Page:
The biggest festival (Naadam of the Country) is held in the Mongolian capital Ulaanbaatar during the National Holiday from July 11 – 13, in the National Sports Stadium. Other cities and towns across Mongolia and those with significant Mongolian populations in China, have their own, smaller scale Naadam celebrations. It begins with an elaborate introduction ceremony featuring dancers, athletes, horse riders, and musicians. After the ceremony, the competitions begin.







   Naadam is the most widely watched festival among Mongols, and is believed to have existed for centuries in one fashion or another. Naadam has its origin in the activities, such as military parades and sporting competitions such as archery, horse riding and wrestling, that followed the celebration of various occasions. Now it formally commemorates the 1921 revolution when Mongolia declared itself a free country.
Another popular Naadam activity is the playing of games using shagai, sheep anklebones that serve as game pieces and tokens of both divination and friendship. In the larger Nadaam festivals, tournaments may take place in a separate venue.


The three games:





Wrestling

   512 or 1024 wrestlers meet in a single-elimination tournament that lasts nine or ten rounds. Mongolian traditional wrestling is an untimed competition in which wrestlers lose if they touch the ground with any part of their body other than their feet. When picking pairs, the wrestler with the greatest fame has the privilege to choose his own opponent. Wrestlers wear two-piece costumes consisting of a tight shoulder vest (zodog) and shorts (shuudag). Only men are allowed to participate.
   Each wrestler has an "encourager" called a zasuul. The zasuul sings a song of praise for the winning wrestler after rounds 3, 5, and 7. Winners of the 7th or 8th stage (depending on whether the competition features 512 or 1024 wrestlers) earn the title of zaan, "elephant". The winner of the 9th or 10th stage, is called arslan, "lion".   In the final competition, all the "zasuuls" drop in the wake of each wrestler as they take steps toward each other. Two time arslans are called the titans / giants, or avraga.






Horse racing

   Unlike Western horse racing, which consists of short sprints generally not much longer than 2 km, Mongolian horse racing as featured in Naadam is a cross-country event, with races 15–30 km long. The length of each race is determined by age class. For example, two-year-old horses race for ten miles and seven-year-olds for seventeen miles. Up to 1000 horses from any part of Mongolia can be chosen to participate. Race horses are fed a special diet.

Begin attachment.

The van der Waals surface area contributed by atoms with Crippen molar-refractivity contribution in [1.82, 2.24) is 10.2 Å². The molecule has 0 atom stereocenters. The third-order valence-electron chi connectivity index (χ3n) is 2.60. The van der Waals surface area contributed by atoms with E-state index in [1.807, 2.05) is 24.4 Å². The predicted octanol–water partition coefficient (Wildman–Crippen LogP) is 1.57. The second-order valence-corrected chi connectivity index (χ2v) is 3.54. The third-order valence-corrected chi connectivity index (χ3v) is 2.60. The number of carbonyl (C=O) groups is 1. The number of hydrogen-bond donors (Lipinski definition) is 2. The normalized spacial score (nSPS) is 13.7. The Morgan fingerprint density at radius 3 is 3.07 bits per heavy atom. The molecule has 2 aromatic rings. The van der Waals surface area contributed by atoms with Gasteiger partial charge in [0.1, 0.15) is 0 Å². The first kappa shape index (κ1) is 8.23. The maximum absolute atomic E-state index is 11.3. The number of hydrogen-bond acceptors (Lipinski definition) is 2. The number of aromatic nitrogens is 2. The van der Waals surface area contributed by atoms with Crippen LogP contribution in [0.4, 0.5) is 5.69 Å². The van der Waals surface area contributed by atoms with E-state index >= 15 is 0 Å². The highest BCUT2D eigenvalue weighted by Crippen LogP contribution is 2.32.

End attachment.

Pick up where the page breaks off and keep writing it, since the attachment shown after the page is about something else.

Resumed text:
Children from 5 to 13 are chosen as jockeys who train in the months preceding the races. While jockeys are an important component, the main purpose of the races is to test the skill of the horses.
   Before the races begin, the audience sings traditional songs and the jockeys sing a song called Gingo. Prizes are awarded to horses and jockeys. The top five horses in each class earn the title of airgiyn tav and the top three are given gold, silver, and bronze medals. Also the winning jockey is praised with the title of tumny ekh or leader of ten thousand. The horse that finishes last in the Daaga race (two-year-old horses race) is called bayan khodood (meaning "full stomach"). A song is sung to the Bayan khodood wishing him luck to be next year's winner.





Archery

   Mongolian archery is unique for having not only one target, but hundreds of beadrs or surs on a huge wall. In this competition both men and women participate. It is played by ten-men/women teams who are given four arrows each; the team has to hit 33 "surs". Men fire their arrows from 75 meters away while women fire theirs from 65 meters away. When the archer hits the target the judge says uuhai which means "hooray". The winners of the contest are granted the titles of "national marksman" and "national markswoman".